Background: Unfractionated heparin (UFH) has a complex pharmacologic profile that necessitates patient monitoring to prevent inadequate anticoagulation or overdosage and hemorrhage. Factor Xa inhibitory assays (to measure anti-Xa activity) are used to adjust UFH dosage and define safe and effective regimens for specific thrombotic disorders in humans. Objective: In this study, the accuracy, linearity, and clinical utility of a chromogenic assay were assessed for monitoring UFH anti-Xa activity in canine plasma samples.
Methods: A commercial assay (Rotachrom Heparin, Diagnostica Stago, Parsippany, NJ, USA) was used to measure anti-Xa activity in canine plasma samples spiked with different concentrations of UFH. Background absorbance and assay linearity were compared for canine and human plasmas. Percentage recovery of UFH anti-Xa activity and intra- and interassay imprecisions were investigated by multiple measurements of canine plasma to which known amounts of UFH were added. The spiked plasma samples also were used to determine the heparin sensitivity of an activated partial thromboplastin time (aPTT) test.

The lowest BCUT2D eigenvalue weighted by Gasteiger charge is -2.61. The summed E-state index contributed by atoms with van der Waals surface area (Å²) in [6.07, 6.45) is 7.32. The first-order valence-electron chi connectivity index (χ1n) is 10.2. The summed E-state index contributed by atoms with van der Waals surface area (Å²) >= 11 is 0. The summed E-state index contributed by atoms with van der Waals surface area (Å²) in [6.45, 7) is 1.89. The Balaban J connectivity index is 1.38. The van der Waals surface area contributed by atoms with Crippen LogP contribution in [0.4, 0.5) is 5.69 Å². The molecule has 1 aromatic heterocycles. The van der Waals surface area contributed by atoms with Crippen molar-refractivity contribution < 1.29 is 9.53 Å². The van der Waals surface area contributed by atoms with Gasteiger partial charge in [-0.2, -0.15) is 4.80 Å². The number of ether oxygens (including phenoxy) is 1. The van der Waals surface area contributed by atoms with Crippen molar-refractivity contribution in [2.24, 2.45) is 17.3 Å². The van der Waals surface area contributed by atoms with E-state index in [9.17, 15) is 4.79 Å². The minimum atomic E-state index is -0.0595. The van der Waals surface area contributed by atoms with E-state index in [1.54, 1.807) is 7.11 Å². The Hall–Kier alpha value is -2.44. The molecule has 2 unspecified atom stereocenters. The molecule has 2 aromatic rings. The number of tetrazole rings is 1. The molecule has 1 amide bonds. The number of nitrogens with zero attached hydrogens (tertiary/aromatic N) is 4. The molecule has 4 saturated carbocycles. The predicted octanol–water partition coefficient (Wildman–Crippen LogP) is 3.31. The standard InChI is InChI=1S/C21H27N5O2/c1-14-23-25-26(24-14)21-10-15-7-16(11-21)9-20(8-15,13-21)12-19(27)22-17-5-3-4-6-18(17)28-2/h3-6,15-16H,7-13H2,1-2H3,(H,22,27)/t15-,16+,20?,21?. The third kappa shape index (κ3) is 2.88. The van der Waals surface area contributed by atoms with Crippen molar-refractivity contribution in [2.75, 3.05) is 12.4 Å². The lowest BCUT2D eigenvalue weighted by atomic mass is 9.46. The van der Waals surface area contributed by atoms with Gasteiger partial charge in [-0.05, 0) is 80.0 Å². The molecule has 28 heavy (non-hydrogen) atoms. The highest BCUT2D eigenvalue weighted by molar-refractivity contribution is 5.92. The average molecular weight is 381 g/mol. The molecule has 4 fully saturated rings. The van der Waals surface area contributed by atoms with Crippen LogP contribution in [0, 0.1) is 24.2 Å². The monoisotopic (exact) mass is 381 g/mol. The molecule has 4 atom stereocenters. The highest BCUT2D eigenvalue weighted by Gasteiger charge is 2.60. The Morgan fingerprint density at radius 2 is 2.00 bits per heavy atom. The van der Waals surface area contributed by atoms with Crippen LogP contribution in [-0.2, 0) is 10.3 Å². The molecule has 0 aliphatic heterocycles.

Results: Canine plasma samples were assayed at a higher dilution than were human plasma samples (3:8 versus 4:8) to eliminate higher background anti-Xa activity in canine plasma. Using this modification, the recovery of anti-Xa activity in canine plasma was linear (R2 > .9) at concentrations of 0–0.75 U/mL UFH. Intra- and interassay imprecisions for plasma samples containing 0.5 U/mL UFH were <10%, whereas samples containing 0.25 U/mL UFH had imprecisions of 13% and 24%, respectively. The anti-Xa activity range of 0.5–0.75 U/mL caused prolongation of aPTTs to 1.5–2.5 times the assay mean.
Conclusions: Plasma anti-Xa activity of dogs treated with UFH can be accurately monitored using this commercially-available chromogenic assay.